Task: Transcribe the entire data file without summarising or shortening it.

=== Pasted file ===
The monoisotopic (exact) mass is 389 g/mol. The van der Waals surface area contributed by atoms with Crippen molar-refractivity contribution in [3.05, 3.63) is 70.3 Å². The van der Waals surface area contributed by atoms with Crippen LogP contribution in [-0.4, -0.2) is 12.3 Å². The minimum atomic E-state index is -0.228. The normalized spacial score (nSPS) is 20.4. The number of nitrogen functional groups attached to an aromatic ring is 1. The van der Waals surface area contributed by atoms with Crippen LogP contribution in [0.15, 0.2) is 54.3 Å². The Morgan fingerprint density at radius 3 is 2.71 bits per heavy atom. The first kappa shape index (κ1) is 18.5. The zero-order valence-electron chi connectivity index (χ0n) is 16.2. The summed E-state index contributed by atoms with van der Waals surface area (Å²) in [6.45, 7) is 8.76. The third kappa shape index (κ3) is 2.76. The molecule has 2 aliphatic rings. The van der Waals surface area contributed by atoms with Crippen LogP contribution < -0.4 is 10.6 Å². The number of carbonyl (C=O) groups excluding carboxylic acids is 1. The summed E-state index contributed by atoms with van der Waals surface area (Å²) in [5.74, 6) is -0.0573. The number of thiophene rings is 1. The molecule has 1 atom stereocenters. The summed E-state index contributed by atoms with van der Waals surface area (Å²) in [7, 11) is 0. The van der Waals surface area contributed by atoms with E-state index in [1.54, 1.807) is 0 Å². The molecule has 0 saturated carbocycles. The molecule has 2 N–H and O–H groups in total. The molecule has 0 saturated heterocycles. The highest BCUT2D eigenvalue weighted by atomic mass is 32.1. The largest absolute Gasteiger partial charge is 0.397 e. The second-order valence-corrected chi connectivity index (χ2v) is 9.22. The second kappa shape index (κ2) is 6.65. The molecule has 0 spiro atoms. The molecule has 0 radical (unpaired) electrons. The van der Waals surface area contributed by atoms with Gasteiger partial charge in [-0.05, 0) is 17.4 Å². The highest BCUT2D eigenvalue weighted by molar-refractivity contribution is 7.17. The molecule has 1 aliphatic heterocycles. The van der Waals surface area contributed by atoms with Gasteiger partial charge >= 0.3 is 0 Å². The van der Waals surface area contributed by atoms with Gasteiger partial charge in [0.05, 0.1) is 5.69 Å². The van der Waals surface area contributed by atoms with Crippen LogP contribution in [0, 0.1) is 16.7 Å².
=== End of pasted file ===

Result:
The monoisotopic (exact) mass is 389 g/mol. The van der Waals surface area contributed by atoms with Crippen molar-refractivity contribution in [3.05, 3.63) is 70.3 Å². The van der Waals surface area contributed by atoms with Crippen LogP contribution in [-0.4, -0.2) is 12.3 Å². The minimum atomic E-state index is -0.228. The normalized spacial score (nSPS) is 20.4. The number of nitrogen functional groups attached to an aromatic ring is 1. The van der Waals surface area contributed by atoms with Crippen LogP contribution in [0.15, 0.2) is 54.3 Å². The Morgan fingerprint density at radius 3 is 2.71 bits per heavy atom. The first kappa shape index (κ1) is 18.5. The zero-order valence-electron chi connectivity index (χ0n) is 16.2. The summed E-state index contributed by atoms with van der Waals surface area (Å²) in [6.45, 7) is 8.76. The third kappa shape index (κ3) is 2.76. The molecule has 2 aliphatic rings. The van der Waals surface area contributed by atoms with Crippen LogP contribution < -0.4 is 10.6 Å². The number of carbonyl (C=O) groups excluding carboxylic acids is 1. The summed E-state index contributed by atoms with van der Waals surface area (Å²) in [5.74, 6) is -0.0573. The number of thiophene rings is 1. The molecule has 1 atom stereocenters. The summed E-state index contributed by atoms with van der Waals surface area (Å²) in [7, 11) is 0. The van der Waals surface area contributed by atoms with E-state index in [1.54, 1.807) is 0 Å². The molecule has 0 saturated carbocycles. The molecule has 2 N–H and O–H groups in total. The molecule has 0 saturated heterocycles. The highest BCUT2D eigenvalue weighted by atomic mass is 32.1. The largest absolute Gasteiger partial charge is 0.397 e. The second-order valence-corrected chi connectivity index (χ2v) is 9.22. The second kappa shape index (κ2) is 6.65. The molecule has 0 spiro atoms. The molecule has 0 radical (unpaired) electrons. The van der Waals surface area contributed by atoms with Gasteiger partial charge in [-0.05, 0) is 17.4 Å². The highest BCUT2D eigenvalue weighted by molar-refractivity contribution is 7.17. The molecule has 1 aliphatic heterocycles. The van der Waals surface area contributed by atoms with Gasteiger partial charge >= 0.3 is 0 Å². The van der Waals surface area contributed by atoms with Gasteiger partial charge in [0.05, 0.1) is 5.69 Å². The van der Waals surface area contributed by atoms with Crippen LogP contribution in [0, 0.1) is 16.7 Å².